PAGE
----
The Press Syndicate submitted a complaint Saturday morning to the general prosecutor and minister of interior regarding the deteriorated living and health conditions of journalists serving sentences in Al-Aqrab prison.
The Egyptian Commission for Rights and Freedoms (ECRF) started a campaign on Friday demanding the closure of Al-Aqrab prison.
This came following an open letter submitted Thursday night by the wives of nine detained journalists to the Press Syndicate, noting that the journalists are subjected inhumane violations inside their prison cells. This pushed the prisoners to start a hunger strike against mistreatment and poor living conditions in the prison.
The wives demanded to transfer their complaints to prosecutor and to organise an urgent assembly meeting at the syndicate’s headquarters to discuss their husbands’ situation inside the prison. The syndicate decided to hold the assembly on 4 March.
However according to state media, the Ministry of Interior sent a medical convey to Al-Aqrab Friday comprised of doctors from various medical specialties and necessary medicines for 120 prisoners.
ECRF launched a hashtag called #Close_Al-Aqrab addressing the world to rouse solidarity and UN charter to deal with prisoners, describing the violation happening inside the prison a crime against humanity.
“What is happening in Al-Aqrab prison is no less horrifying than what is happening in the prisons of Guntanmo in the US, Abu Ghraib in Iraq, and Bagram in Afghanistan,” according to ECRF.
The wives reported detailed violations against their husbands in detention places, including lack of ventilation inside prison cells, solitary confinement, and lack of food and medicines, increasing prices of canteens although it is the only place where prisoners can get food as the administration does not allow entrance of food from visitors.
The wives said the visitation times are often closed for months, and when it is open only about 30 to 40 people are allowed to enter, which is a very small percentage. This led to families, including senior people and children, to sleep in front of the prison so they can enter in the early morning. However they rarely manage to secure a visit.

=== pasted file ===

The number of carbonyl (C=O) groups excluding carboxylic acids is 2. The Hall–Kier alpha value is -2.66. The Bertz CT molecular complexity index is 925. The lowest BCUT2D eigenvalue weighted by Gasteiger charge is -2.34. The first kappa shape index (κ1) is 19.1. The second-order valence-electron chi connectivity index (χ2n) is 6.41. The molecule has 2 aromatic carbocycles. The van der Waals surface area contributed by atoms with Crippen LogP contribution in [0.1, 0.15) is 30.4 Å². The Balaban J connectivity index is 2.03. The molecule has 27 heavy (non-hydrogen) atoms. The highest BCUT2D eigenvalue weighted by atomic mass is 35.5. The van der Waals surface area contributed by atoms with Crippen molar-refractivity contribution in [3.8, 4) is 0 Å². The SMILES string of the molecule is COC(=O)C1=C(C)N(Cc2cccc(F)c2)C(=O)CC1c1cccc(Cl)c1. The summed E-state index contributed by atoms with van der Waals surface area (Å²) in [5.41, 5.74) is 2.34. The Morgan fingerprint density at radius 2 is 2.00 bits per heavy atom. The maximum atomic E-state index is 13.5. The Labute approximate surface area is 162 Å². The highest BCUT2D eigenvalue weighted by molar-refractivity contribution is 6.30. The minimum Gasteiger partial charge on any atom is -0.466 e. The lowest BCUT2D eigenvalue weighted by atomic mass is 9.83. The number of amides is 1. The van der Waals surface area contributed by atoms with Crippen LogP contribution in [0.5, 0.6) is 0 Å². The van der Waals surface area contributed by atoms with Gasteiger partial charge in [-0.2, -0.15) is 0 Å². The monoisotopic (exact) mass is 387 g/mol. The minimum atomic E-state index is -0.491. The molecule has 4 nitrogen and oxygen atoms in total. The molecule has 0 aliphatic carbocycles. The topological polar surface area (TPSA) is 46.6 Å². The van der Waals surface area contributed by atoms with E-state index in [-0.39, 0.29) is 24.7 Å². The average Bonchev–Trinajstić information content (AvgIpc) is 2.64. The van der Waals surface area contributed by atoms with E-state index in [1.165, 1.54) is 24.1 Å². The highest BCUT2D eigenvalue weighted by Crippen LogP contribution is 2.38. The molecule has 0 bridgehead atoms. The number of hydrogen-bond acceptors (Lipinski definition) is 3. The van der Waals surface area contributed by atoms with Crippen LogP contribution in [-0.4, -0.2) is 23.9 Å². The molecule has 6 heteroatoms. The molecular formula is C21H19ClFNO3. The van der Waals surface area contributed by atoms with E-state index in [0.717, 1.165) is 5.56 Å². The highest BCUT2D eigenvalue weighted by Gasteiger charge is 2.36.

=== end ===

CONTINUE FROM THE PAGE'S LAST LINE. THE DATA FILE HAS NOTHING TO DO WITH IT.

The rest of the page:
The letter explained that fungus spread due to the lack of ventilation inside the prison cells. However Al-Aqrab administration allows little medical treatment and often prevents it.
Despite the fact that within the prison walls the temperature is less than five degrees celsius, no blankets, warm clothes, or hot water are offered to the prisoners. The wives said Al-Aqrab prisoners drink water in unclean plastic cups, the letter read. According ECRF, 28 people died in 2015 due to poor living standards and deteriorated health condition inside the prison.
Since late 2015, families issued several complaints about the mistreatment and torture of inmates in Al-Aqrab Prison. Dozens of detainees’ families gathered in front of the Press Syndicate to protest the treatment of the prisoners and demanded that the ministry allow winter clothing and visits. The ministry further denied all complaints from detainees’ families.
The Press Syndicate has previously sent several complaints to the general prosecutor and minister of interior, demanding they cease violations against detained journalists. According to head of the syndicate, any improvements were short-lived.
The Ministry of Interior’s statement on Al-Aqrab prison always reports stable conditions, contradicting the families’ and prisoners’ complaints. The National Council for Human Rights (NCHR) usually aligns with ministry statements despite receiving the families’ complaints.
On 15 February, families of Al-Aqrab prison inmates were attacked in front of the visiting hall while they were waiting to visit their detained relatives.
Built in 1993 under the reign of notorious former minister of interior Habib Al-Adly, Al-Aqrab Prison hosted many political prisoners and high-profile inmates accused of being involved in terrorist activities. It continued to be used to host defendants accused of violence and terrorism. The majority of the detainees are accused of joining terrorist or militant groups. Activists call the prison “Egypt’s Guantanamo”, due to the allegedly harsh treatment inmates receive.